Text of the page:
As a preliminary remark, the concept of "one equal vote per adult" did not become a generically-accepted principle in democracies until around the middle of the 20th century: before that in all democracies the right to vote depended on one's financial situation, sex, race, age, or a combination of these and other factors. Many forms of government in previous times termed "democracy", including for instance the Athenian democracy, would, when transplanted to the early 21st century be classified as plutocracy or a broad oligarchy, because of the rules on how votes were counted.
In the West, there was a convergence towards representative democracy, for republics as well as monarchies, from the Enlightenment on. In particular, the fear of mob rule concerned many, like Benjamin Franklin and Thomas Jefferson, who supported representative democracies. A direct democracy instrument like a referendum is still basically mistrusted in many of the countries that adopted representative democracy. Nonetheless, some republics like Switzerland have a great deal of direct democracy in their state organisation, with several issues put before the people by referendum every year.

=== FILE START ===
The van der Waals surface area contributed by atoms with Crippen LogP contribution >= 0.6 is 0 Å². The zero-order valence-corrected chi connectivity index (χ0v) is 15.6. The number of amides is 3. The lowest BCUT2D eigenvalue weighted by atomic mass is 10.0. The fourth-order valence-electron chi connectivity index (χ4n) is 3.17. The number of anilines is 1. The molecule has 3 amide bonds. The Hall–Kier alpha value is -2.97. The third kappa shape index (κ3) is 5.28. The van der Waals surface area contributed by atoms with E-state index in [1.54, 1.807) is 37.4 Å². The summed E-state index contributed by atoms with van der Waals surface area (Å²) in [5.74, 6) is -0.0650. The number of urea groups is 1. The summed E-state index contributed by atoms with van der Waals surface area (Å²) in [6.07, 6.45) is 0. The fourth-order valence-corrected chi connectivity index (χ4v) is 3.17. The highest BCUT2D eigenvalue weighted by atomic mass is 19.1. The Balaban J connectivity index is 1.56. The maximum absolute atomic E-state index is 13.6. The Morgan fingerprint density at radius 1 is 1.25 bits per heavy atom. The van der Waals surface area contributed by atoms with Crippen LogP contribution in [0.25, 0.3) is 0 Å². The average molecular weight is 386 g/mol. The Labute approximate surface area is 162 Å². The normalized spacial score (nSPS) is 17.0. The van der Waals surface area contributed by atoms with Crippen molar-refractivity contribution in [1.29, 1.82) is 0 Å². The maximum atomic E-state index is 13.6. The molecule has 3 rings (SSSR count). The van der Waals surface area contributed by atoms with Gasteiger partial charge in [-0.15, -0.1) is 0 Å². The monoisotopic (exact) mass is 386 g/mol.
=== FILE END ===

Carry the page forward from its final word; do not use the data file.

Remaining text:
Marxism inspired state organisations that, at the height of the Cold War, had barely more than a few external appearances in common with Western types of democracies, notwithstanding that on an ideological level Marxism and communism sought to empower proletarians. A Communist republic like Fidel Castro's Cuba has many "popular committees" to allow participation from citizens on a very basic level, without much of a far-reaching political power resulting from that. This approach to democracy is sometimes termed "basic democracy," but the term is contentious: the intended result is often something in between direct democracy and grassroots democracy, but connotations may vary.